Andrew Laurence said...

I'm sure you're savvier than the average crime victim, or the average person for that matter, but what incentive would a crime victim have to be dishonest when reporting a burglary? Do you mean reporting things stolen that never existed in hopes of claiming them against insurance? Or something even more nefarious. On the few occasions when I needed a cop to help me, I was honest and cooperative just like I am with everyone whom I need to help me. As someone who helps customers for a living, I appreciate being on the receiving end of similar behavior, and of course there's the golden rule. :-)

Again, I'm not saying you're wrong, as I have zero cop experience and have been the victim of very few crimes, I'm just interested in your thoughts as to why this occurs.

Peter Moskos said...

Fair question.

I honestly keep forgetting how the public has so little idea about the day-to-day crap police deal with. People like to think cops get a call for burglary and find a nice victim like you or me who was actually burglarized. Yeah, it happens. But I'll tell you what is far more typical, at least from my experience.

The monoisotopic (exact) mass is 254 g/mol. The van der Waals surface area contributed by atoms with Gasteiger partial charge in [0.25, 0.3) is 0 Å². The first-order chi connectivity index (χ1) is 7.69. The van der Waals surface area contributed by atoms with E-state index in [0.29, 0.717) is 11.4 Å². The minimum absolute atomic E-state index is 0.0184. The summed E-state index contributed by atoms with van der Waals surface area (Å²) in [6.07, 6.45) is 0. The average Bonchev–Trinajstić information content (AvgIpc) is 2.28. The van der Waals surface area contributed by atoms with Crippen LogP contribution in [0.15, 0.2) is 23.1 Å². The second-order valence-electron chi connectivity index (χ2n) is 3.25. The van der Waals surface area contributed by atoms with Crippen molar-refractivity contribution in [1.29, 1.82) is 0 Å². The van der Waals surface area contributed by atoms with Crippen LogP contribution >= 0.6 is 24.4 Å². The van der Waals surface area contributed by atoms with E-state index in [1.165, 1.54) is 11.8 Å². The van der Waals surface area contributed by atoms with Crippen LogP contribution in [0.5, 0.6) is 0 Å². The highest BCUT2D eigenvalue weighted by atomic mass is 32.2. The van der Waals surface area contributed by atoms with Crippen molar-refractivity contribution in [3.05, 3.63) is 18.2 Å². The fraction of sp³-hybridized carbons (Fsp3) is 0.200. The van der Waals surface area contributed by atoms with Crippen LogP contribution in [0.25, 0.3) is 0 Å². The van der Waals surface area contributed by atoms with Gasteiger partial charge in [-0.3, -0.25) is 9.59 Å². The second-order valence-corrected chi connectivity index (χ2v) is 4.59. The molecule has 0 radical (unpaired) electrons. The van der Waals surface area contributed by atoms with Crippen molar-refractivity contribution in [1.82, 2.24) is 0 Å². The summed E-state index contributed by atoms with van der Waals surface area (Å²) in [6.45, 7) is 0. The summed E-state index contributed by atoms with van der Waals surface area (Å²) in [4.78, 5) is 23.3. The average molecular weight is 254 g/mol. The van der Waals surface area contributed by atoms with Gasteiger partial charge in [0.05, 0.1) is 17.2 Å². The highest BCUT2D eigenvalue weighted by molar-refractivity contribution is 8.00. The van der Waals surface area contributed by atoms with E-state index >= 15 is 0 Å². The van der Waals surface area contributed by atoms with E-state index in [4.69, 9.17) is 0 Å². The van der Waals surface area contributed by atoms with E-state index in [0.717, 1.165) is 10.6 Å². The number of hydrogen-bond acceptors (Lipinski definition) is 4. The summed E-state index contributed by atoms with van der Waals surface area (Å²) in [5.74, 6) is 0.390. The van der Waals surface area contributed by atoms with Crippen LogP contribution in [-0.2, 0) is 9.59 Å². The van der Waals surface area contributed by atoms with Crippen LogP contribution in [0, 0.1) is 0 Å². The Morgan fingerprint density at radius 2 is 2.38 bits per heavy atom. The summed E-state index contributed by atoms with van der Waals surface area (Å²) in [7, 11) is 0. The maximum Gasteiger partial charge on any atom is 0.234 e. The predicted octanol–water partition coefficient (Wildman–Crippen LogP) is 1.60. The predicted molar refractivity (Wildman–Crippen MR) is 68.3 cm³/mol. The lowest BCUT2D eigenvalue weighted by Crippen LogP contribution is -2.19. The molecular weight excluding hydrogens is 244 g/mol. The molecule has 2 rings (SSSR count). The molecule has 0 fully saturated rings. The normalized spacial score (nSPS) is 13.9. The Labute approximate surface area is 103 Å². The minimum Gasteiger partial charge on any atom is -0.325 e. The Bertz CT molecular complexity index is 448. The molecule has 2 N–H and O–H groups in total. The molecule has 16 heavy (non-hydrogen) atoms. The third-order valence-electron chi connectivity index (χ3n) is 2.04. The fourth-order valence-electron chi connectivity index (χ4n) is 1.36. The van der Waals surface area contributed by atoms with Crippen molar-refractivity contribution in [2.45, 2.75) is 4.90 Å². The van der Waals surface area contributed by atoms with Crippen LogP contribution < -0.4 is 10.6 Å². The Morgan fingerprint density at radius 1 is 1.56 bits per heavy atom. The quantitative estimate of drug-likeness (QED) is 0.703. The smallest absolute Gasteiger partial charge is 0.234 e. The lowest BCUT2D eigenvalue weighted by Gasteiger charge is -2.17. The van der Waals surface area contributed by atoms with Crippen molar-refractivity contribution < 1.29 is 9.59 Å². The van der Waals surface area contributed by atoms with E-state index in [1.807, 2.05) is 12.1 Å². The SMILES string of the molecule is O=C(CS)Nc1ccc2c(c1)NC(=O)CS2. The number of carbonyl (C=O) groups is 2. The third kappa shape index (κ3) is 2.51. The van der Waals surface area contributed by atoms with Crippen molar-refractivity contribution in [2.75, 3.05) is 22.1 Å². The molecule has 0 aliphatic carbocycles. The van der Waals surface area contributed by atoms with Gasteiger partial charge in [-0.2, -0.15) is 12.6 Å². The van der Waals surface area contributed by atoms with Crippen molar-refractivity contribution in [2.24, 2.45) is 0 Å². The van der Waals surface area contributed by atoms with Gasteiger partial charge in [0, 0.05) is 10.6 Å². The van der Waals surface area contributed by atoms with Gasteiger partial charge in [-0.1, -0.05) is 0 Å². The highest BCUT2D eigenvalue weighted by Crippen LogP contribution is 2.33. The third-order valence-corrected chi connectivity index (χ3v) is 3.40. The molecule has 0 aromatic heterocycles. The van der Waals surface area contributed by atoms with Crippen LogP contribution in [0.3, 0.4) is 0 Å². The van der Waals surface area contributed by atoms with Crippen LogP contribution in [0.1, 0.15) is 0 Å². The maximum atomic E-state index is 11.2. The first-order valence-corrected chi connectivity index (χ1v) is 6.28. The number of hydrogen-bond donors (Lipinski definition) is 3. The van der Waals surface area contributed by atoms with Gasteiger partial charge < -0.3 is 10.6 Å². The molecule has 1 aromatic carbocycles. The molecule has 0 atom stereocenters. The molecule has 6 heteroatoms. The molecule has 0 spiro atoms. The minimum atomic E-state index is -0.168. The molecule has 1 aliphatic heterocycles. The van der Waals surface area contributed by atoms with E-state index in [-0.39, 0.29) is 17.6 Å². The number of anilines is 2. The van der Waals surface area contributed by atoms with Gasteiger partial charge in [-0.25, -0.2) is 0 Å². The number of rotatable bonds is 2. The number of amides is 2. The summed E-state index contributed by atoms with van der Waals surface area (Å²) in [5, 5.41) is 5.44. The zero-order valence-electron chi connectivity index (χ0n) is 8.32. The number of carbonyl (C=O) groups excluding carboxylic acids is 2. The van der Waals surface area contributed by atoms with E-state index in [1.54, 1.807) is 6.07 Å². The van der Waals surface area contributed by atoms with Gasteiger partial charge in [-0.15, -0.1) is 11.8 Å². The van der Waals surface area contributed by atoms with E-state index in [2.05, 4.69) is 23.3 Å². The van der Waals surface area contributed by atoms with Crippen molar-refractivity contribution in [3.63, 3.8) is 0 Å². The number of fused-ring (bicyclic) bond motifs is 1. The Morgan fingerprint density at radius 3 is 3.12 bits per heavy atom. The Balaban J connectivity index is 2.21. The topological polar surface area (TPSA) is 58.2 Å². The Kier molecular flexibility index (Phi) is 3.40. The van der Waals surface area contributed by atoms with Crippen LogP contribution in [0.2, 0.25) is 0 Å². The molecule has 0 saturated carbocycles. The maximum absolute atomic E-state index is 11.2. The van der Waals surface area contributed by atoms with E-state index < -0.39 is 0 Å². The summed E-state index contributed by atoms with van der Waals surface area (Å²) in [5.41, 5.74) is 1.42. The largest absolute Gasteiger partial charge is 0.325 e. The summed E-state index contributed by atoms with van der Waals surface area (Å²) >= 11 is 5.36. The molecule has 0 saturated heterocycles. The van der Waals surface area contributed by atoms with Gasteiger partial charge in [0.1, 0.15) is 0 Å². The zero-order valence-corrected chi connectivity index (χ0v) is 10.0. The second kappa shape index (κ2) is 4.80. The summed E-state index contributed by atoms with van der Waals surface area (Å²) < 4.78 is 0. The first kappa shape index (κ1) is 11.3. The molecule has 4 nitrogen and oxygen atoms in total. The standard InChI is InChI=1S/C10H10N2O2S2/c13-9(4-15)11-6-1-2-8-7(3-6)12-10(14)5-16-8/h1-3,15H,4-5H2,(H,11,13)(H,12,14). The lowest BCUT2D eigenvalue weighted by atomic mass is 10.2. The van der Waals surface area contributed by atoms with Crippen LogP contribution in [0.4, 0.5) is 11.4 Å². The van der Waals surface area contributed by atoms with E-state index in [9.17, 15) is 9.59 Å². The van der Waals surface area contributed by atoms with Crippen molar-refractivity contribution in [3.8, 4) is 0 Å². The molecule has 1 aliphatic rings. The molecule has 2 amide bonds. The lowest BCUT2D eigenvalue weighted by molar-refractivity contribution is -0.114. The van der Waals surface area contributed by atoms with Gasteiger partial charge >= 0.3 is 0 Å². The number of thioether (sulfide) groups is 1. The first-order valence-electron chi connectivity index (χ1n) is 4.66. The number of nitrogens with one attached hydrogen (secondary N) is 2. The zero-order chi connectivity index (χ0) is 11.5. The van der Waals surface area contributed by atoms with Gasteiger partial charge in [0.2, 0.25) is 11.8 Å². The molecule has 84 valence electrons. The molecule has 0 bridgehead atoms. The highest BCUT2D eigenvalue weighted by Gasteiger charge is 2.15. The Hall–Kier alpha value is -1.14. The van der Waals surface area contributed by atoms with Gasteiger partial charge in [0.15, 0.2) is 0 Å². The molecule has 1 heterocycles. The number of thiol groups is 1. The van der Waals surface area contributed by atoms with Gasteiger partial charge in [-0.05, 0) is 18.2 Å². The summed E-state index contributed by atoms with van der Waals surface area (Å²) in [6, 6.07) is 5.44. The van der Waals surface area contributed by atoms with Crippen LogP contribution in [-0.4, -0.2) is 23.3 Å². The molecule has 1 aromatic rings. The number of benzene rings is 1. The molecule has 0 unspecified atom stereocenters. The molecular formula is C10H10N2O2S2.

A) Insurance scam. They need a police report. Often they get one. Cops ain't going to the mat to save insurance companies money.

B) I lent something to my friend but he won't return it so I want you to go get it from him.

C) I gave something to my friend but now I don't like him so I want to get him arrested.

D) My baby's mother or father took what is rightful theirs, but I want it back.

E) Any other bizarre domestic situation where something is missing.

F) Somebody stole back something the "victim" stole in the first place.

G) I sold something for drugs or booze or hookers, but now I got to account for it because I never really owned it in the first place.

What these all have in common is that the "victim" is lying to the police officer.
The lies come in various different shapes, forms, and degrees, and the cop has to figure it out. It's note-worthily rare that a cop is being told the truth, the whole truth, and nothing but the truth.